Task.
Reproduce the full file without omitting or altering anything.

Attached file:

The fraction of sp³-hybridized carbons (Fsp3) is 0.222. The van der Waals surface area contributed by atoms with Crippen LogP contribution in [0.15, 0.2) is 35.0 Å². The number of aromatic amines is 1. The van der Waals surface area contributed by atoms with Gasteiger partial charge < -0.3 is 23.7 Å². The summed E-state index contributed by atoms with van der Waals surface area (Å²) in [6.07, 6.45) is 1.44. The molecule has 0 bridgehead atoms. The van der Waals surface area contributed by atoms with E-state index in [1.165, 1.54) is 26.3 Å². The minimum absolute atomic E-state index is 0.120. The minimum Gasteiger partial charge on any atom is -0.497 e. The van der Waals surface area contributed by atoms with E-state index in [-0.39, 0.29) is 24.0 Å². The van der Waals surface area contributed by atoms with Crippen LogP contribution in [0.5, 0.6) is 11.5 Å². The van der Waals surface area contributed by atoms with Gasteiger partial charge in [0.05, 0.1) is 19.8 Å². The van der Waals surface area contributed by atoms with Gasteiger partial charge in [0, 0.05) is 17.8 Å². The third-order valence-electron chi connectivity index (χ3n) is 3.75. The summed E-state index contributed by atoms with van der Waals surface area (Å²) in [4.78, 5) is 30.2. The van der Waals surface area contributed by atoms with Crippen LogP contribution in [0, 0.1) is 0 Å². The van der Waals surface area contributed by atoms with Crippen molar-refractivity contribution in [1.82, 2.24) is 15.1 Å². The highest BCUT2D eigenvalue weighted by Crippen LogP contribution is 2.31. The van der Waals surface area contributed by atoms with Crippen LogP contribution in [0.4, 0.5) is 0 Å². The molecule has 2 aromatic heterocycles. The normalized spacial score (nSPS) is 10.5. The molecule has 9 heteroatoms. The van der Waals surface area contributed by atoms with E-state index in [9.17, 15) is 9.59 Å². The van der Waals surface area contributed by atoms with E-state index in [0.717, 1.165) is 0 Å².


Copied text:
The fraction of sp³-hybridized carbons (Fsp3) is 0.222. The van der Waals surface area contributed by atoms with Crippen LogP contribution in [0.15, 0.2) is 35.0 Å². The number of aromatic amines is 1. The van der Waals surface area contributed by atoms with Gasteiger partial charge < -0.3 is 23.7 Å². The summed E-state index contributed by atoms with van der Waals surface area (Å²) in [6.07, 6.45) is 1.44. The molecule has 0 bridgehead atoms. The van der Waals surface area contributed by atoms with E-state index in [1.165, 1.54) is 26.3 Å². The minimum absolute atomic E-state index is 0.120. The minimum Gasteiger partial charge on any atom is -0.497 e. The van der Waals surface area contributed by atoms with E-state index in [-0.39, 0.29) is 24.0 Å². The van der Waals surface area contributed by atoms with Crippen LogP contribution in [0.5, 0.6) is 11.5 Å². The van der Waals surface area contributed by atoms with Gasteiger partial charge in [0.05, 0.1) is 19.8 Å². The van der Waals surface area contributed by atoms with Gasteiger partial charge in [0, 0.05) is 17.8 Å². The third-order valence-electron chi connectivity index (χ3n) is 3.75. The summed E-state index contributed by atoms with van der Waals surface area (Å²) in [4.78, 5) is 30.2. The van der Waals surface area contributed by atoms with Crippen LogP contribution in [0, 0.1) is 0 Å². The van der Waals surface area contributed by atoms with Crippen molar-refractivity contribution in [1.82, 2.24) is 15.1 Å². The highest BCUT2D eigenvalue weighted by Crippen LogP contribution is 2.31. The van der Waals surface area contributed by atoms with Crippen LogP contribution in [0.4, 0.5) is 0 Å². The molecule has 2 aromatic heterocycles. The normalized spacial score (nSPS) is 10.5. The molecule has 9 heteroatoms. The van der Waals surface area contributed by atoms with E-state index in [9.17, 15) is 9.59 Å². The van der Waals surface area contributed by atoms with E-state index in [0.717, 1.165) is 0 Å².